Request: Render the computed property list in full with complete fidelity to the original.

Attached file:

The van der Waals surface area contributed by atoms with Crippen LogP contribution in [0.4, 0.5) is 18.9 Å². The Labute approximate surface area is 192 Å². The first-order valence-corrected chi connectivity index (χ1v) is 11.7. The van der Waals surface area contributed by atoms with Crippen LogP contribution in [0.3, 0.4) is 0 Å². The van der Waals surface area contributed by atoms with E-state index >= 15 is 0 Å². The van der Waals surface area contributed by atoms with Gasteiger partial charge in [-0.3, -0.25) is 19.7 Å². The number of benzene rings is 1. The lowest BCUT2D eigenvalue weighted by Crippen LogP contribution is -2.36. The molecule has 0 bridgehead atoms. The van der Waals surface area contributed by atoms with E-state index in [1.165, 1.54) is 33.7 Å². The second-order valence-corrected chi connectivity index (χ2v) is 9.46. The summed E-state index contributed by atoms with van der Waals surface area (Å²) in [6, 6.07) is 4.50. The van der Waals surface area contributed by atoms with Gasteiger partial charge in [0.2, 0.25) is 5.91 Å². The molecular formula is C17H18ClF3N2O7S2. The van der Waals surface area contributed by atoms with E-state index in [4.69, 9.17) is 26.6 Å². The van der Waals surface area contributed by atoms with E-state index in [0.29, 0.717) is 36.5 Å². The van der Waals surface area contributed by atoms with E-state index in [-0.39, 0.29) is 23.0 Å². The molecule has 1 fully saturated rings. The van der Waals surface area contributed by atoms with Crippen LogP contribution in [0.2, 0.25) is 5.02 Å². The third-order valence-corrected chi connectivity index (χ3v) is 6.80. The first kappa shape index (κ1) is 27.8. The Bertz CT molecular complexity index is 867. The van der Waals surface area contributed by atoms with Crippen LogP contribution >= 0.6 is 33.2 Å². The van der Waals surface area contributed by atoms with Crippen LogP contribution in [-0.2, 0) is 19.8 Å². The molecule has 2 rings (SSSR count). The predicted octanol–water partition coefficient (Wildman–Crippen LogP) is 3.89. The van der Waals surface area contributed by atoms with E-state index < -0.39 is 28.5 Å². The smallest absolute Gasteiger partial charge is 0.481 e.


The van der Waals surface area contributed by atoms with Crippen LogP contribution in [0.4, 0.5) is 18.9 Å². The Labute approximate surface area is 192 Å². The first-order valence-corrected chi connectivity index (χ1v) is 11.7. The van der Waals surface area contributed by atoms with Crippen LogP contribution in [0.3, 0.4) is 0 Å². The van der Waals surface area contributed by atoms with E-state index >= 15 is 0 Å². The van der Waals surface area contributed by atoms with Gasteiger partial charge in [-0.3, -0.25) is 19.7 Å². The number of benzene rings is 1. The lowest BCUT2D eigenvalue weighted by Crippen LogP contribution is -2.36. The molecule has 0 bridgehead atoms. The van der Waals surface area contributed by atoms with E-state index in [1.165, 1.54) is 33.7 Å². The second-order valence-corrected chi connectivity index (χ2v) is 9.46. The summed E-state index contributed by atoms with van der Waals surface area (Å²) in [6, 6.07) is 4.50. The van der Waals surface area contributed by atoms with Gasteiger partial charge in [0.2, 0.25) is 5.91 Å². The molecular formula is C17H18ClF3N2O7S2. The van der Waals surface area contributed by atoms with E-state index in [4.69, 9.17) is 26.6 Å². The van der Waals surface area contributed by atoms with E-state index in [0.29, 0.717) is 36.5 Å². The van der Waals surface area contributed by atoms with E-state index in [-0.39, 0.29) is 23.0 Å². The molecule has 1 fully saturated rings. The van der Waals surface area contributed by atoms with Crippen LogP contribution in [0.2, 0.25) is 5.02 Å². The third-order valence-corrected chi connectivity index (χ3v) is 6.80. The first kappa shape index (κ1) is 27.8. The Bertz CT molecular complexity index is 867. The van der Waals surface area contributed by atoms with Crippen LogP contribution >= 0.6 is 33.2 Å². The van der Waals surface area contributed by atoms with Crippen LogP contribution in [-0.2, 0) is 19.8 Å². The molecule has 2 rings (SSSR count). The predicted octanol–water partition coefficient (Wildman–Crippen LogP) is 3.89. The van der Waals surface area contributed by atoms with E-state index < -0.39 is 28.5 Å². The smallest absolute Gasteiger partial charge is 0.481 e.